Dealing With a Nightmare Sellers Attorney On A Wholesale Deal

12 Replies

I have been wholesaling for awhile now and have yet to deal with a troublesome sellers attorney until one of my last deals last deal. I am a wholesaler out of Chicago and have met and dealt with lots of people, but non like this certain individual. 

This deal was SFH I got under contract through my Probate Marketing. It was a cheap home on the south side and it was going smoothly at the beginning. I received the call from the executor who was extremely motivated and I offered my services. I met with him the next day at the property, made my assessments, and got a contract signed that same day. We had great report with one another and he was happy to be rid of the property. the number are as follows:

Contract price: $25,000

Repairs: $30,000

ARV: $115,000

I offered it at $35,000

This is 57% of ARV to an end buyer. I found a cash buyer who really wanted it 10 days later. He was going to Rehab it himself and move his family into it.

The seller gave the contract to his attorney and had no problem with it initially until we told him that we were going to assign the contract to another buyer.

This is where it turns ugly. He than proceeded to tell me that it was illegal and that I had no right to assign the contract. He claims he spoke to the attorneys at the Title Company we were closing at (ATG -Attorneys Title Guaranty Fund, Inc). I clearly told the seller we may buy it or pass it on to one of my investors. I also signed the contract Amin Ali and/or assigns. I did everything I was supposed to do but this guy was unbelievable. 

Then I called my attorney to take over on my behalf. The sellers attorney still wouldn't budge on his stance . To make matters worse he told the Executor of the property we were scam artist and said we were trying to violate a list of HUD violations. The seller called me to see what was going on and I explained to him that his attorney was greener than a Jets fan and probably never completed this type of deal before. He said he has to do what his Attorney tells him and the only way we could close the deal was to work it out with him. The sellers attorney said the only way he could do the deal was to put me on title and have me issue a quick claim deal to the end buyer. There is no way the end buyer was going to allow this and I said no thanks to that Idea.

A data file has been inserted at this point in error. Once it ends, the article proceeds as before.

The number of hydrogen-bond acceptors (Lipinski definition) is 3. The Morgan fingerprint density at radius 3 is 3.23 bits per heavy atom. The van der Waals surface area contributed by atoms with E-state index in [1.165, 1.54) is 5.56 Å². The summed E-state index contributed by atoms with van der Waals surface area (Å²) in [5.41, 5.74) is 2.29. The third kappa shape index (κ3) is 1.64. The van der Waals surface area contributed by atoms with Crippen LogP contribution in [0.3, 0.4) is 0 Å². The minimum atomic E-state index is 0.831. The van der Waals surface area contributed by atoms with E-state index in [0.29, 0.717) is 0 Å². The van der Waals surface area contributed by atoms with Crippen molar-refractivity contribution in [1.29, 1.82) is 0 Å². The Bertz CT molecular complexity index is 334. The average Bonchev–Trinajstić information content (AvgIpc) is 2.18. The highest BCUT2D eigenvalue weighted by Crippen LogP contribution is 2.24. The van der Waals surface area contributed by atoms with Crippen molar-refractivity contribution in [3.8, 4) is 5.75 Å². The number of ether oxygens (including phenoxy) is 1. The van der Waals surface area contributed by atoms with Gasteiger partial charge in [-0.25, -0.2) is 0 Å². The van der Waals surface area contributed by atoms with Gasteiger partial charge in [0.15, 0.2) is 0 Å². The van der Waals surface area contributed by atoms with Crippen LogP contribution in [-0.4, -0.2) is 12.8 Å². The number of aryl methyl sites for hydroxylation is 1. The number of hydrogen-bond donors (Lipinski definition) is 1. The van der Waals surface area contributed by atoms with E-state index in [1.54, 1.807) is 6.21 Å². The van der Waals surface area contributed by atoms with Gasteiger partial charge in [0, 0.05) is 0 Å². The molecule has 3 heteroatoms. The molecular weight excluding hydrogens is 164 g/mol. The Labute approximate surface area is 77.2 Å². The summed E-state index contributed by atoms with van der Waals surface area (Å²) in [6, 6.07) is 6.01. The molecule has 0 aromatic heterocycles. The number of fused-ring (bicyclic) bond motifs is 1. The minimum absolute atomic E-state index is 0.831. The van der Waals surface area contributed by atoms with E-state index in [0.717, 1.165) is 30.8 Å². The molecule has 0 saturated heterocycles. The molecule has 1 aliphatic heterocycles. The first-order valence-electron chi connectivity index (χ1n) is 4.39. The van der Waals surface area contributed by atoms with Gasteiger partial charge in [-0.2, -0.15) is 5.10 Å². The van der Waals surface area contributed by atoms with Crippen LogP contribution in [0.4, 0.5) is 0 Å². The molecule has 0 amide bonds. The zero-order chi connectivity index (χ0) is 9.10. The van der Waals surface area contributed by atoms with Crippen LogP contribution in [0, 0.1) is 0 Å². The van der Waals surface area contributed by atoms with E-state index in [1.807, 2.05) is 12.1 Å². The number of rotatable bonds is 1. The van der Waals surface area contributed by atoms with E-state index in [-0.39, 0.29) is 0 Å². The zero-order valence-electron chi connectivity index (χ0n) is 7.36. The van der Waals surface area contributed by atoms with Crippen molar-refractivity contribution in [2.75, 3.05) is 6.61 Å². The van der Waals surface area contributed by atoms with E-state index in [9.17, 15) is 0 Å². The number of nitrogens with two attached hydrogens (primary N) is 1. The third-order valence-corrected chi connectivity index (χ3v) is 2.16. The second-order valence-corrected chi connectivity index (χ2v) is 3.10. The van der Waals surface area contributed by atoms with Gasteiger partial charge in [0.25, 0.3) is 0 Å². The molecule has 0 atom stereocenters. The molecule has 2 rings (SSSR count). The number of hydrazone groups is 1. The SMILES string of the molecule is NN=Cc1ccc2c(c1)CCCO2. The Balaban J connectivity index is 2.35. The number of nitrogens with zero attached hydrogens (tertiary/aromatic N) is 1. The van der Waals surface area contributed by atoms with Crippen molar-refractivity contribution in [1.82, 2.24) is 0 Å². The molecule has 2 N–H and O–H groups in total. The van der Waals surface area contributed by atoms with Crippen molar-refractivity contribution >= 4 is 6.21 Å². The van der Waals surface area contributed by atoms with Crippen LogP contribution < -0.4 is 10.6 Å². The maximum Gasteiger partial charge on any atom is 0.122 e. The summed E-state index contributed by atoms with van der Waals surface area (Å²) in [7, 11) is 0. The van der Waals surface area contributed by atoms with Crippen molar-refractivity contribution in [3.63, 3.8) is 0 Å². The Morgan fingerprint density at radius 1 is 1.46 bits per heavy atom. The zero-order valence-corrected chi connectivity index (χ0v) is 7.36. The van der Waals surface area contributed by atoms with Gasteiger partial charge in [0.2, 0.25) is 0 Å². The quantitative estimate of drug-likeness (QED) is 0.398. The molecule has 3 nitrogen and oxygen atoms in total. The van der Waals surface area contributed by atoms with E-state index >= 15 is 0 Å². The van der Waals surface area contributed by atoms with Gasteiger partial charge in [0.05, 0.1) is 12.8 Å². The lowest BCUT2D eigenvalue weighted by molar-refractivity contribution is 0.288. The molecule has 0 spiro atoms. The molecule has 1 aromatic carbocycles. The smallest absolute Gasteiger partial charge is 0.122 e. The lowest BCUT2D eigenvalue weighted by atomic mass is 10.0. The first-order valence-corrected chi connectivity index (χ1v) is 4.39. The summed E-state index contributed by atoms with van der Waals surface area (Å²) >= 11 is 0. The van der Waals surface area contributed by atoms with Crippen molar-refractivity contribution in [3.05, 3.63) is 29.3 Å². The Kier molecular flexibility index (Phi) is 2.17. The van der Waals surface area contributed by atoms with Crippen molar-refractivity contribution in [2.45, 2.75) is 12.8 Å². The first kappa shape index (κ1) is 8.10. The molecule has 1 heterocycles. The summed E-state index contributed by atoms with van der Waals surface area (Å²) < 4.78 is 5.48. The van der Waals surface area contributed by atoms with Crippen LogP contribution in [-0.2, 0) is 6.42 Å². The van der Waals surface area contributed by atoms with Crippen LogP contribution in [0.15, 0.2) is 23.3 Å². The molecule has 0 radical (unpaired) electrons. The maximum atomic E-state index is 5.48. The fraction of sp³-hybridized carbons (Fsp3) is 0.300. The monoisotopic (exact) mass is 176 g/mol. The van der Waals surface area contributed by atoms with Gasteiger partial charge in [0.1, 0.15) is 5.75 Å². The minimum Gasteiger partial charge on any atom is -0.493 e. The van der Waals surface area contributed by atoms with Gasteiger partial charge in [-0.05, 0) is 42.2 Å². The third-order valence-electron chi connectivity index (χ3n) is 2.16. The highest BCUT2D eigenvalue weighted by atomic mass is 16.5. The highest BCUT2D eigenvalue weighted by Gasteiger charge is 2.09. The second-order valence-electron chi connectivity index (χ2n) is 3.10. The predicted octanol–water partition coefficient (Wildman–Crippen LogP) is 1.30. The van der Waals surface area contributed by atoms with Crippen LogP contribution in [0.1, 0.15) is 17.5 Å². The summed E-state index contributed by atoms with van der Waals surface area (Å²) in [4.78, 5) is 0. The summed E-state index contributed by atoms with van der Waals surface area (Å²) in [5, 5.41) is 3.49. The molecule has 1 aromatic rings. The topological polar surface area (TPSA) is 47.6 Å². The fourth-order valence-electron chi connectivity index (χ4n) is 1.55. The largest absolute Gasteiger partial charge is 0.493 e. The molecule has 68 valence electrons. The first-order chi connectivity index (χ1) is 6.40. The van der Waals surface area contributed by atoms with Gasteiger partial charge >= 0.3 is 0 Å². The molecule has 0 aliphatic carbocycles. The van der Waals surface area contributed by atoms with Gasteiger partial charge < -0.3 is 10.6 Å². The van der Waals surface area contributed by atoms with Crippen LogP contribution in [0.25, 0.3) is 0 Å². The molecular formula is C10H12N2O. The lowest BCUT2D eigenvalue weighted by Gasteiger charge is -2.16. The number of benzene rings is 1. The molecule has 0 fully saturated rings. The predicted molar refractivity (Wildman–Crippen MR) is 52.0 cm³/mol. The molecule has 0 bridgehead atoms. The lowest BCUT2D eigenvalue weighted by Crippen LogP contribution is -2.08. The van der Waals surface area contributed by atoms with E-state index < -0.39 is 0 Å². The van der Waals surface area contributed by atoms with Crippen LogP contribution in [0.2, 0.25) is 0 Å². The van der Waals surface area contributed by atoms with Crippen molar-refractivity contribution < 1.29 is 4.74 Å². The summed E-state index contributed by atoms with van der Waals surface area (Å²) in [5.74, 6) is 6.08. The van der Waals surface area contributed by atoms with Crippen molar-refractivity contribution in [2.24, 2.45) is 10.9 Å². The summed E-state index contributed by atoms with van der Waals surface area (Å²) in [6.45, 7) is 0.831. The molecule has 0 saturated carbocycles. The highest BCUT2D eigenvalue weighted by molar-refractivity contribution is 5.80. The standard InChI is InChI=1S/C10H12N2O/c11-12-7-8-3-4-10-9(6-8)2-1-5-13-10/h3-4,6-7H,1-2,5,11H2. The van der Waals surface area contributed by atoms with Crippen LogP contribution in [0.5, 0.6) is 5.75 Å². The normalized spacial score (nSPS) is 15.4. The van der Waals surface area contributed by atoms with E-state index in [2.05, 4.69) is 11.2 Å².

So after a few days of my attorney and the sellers attorney going back and forth we just decided to double close on it and take some losses. 

This next part was shocking and it validates it always pays to have a good attorney on your side. My attorney called ATG's head office down in Champaign, IL and spoke with the lead underwriter. 

This is the exact email I received from my attorney after speaking with the lead underwriter that he sent to the sellers attorney:


I spoke to the head of underwriting at ATG yesterday — Tanya Story. She indicated that ATG has no problem with assignments, flips, double closings or simultaneous closings. She seemed quite incredulous that you suggested otherwise as their office conducts these transactions daily. She seemed shocked that you were hesitant in moving forward with a simple assignment contract…I agreed.

She said she could walk you through how to handle an assignment if you felt nervous or uncomfortable. You can reach her at 217-xxx-xxxx

I will call you later today so we can revisit how to conduct this transaction. Or you can call me at 773-xxx-xxxx at your convenience.

After that I knew the sellers attorney was a liar after saying he spoke to the attorneys at ATG and said it was illegal. 

The sellers attorney had to concede and move forward with the deal. The reason he gave in response left me flabbergasted. He told my attorney he didn't want to move forward with the deal because I said I didn't want the deal on the HUD. He lied again just to not make himself look like a fool. Shameful behavior in my opinion.

In conclusion we closed on the deal 2 weeks later after all documents were ready for closing and I was glad this ordeal was over. 

Sounds like you handled it perfectly. Good thing you had relationships with your attorney and a title company that works with assignments.  Some wholesalers would have bailed when they met with this kind of resistance. I'm curious, how much did your attorney charge for his services?

@Jon Klaus Yes having a "team" around you that can deal with certain situations is critical in the business of Real Estate. I paid my attorney his normal SFH closing rate. which was $450. He told me he didn't want to charge anything upfront to deal with the situation because he wanted all my business, but after all that he did I had to pay something. I also guaranteed I would exclusively work with him on all my deals as long as he is available. He proved himself to be a valuable asset to my business and that is priceless.

I've been doing deals for decades and market primarily to attorneys for my probate deals, who represent over 90% of my Dealflow. 

At any particular time, I probably have about six attorneys working for me.